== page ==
I know also, that rewards do wait for them in heaven that do believe in Christ, and shall do well on earth; but this is not a reward of merit, but of grace. We are saved by Christ; brought to glory by Christ; and all our works are no otherwise made acceptable to God but by the person and personal excellencies and works of Christ; therefore, whatever the jewels are, and the bracelets, and the pearls, that thou shalt be adorned with as a reward of service done to God in the world, for them thou must thank Christ, and, before all, confess that he was the meritorious cause thereof. (1 Peter 2:5, Heb 13:15) He saves us, and saves our services too. (Rev 5:9-14) They would be all cast back as dung in our faces, were they not rinsed and washed in the blood, were they not sweetened and perfumed in the incense, and conveyed to God himself through the white hand of Jesus Christ; for that is his golden-censer; from thence ascends the smoke that is in the nostrils of God of such a sweet savour. (Rev 7:12-14, 8:3,4)

6. Are those that are already justified by the blood of Christ, such as do still stand in need of being saved by his intercession? Then hence I infer again, that we that have been saved hitherto, and preserved from the dangers that we have met with since our first conversion to this moment, should ascribe the glory to Jesus Christ, to God by Jesus Christ. 'I have prayed that thy faith fail not: I pray that thou wouldest keep them from the evil,' is the true cause of our standing, and of our continuing in the faith and holy profession of the gospel to this very day. Wherefore we must give the glory of all to God by Christ: 'I will not trust in my bow,' said David, 'neither shall my sword save me. But thou hast saved us from our enemies, and hast put them to shame that hated us. In God we boast all the day long, and praise thy name for ever. Selah'! 'He always causeth us to triumph in Christ.' 'We rejoice in Christ Jesus, and have no confidence in the flesh.' (Psa 44:6-8, 2 Cor 2:14, Phil 3:3) Thus you see that, both in the Old and New Testament, all the glory is given to the Lord, as well for preservation to heaven as for justification of life. And he that is well acquainted with himself will do this readily; though light heads, and such as are not acquainted with the desperate evil that is in their natures, will sacrifice to their own net. But such will so sacrifice but a while. Sir Death is coming, and he will put them into the view of what they see not now, and will feed sweetly upon them, because they made not the Lord their trust. And therefore, ascribe thou the glory of the preservation of thy soul in the faith hitherto, to that salvation which Christ Jesus our Lord obtaineth for thee by his intercession.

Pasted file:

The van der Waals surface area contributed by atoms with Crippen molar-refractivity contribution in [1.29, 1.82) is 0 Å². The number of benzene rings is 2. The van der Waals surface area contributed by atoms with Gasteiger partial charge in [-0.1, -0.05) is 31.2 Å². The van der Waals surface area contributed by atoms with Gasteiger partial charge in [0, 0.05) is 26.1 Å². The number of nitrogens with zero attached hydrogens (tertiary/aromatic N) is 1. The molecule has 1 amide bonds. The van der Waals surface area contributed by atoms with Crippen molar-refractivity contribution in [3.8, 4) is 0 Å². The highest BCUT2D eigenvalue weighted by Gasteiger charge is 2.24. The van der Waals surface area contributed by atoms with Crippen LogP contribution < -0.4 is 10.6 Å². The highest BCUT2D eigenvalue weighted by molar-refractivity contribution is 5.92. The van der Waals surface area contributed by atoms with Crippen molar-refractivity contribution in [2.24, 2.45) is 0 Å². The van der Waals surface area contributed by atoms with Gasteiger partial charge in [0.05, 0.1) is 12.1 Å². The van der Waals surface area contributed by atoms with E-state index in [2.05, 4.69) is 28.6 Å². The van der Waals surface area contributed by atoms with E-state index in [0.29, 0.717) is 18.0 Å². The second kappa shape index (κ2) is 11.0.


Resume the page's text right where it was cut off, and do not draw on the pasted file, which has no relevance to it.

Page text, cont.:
7. Are those that are already justified by the blood of Christ such as do still stand in need of being saved by his intercession? Then is this also to be inferred from hence, that saints should look to him for that saving that they shall yet have need of betwixt this and the day of their dissolution; yea, from henceforward, even to the day of judgment. I say, they should still look to him for the remaining part of their salvation, or for that of their salvation which is yet behind; and let them look for it with confidence, for that it is in a faithful hand; and for thy encouragement to look and hope for the completing of thy salvation in glory, let me present thee with a few things—

(1.) The hardest or worst part of the work of thy Saviour is over; his bloody work, his bearing of thy sin and curse, his loss of the light of his Father's face for a time; his dying upon the cursed tree, that was the worst, the sorest, the hardest, and most difficult part of the work of redemption; and yet this he did willingly, cheerfully, and without thy desires; yea, this he did, as considering those for whom he did it in a state of rebellion and enmity to him.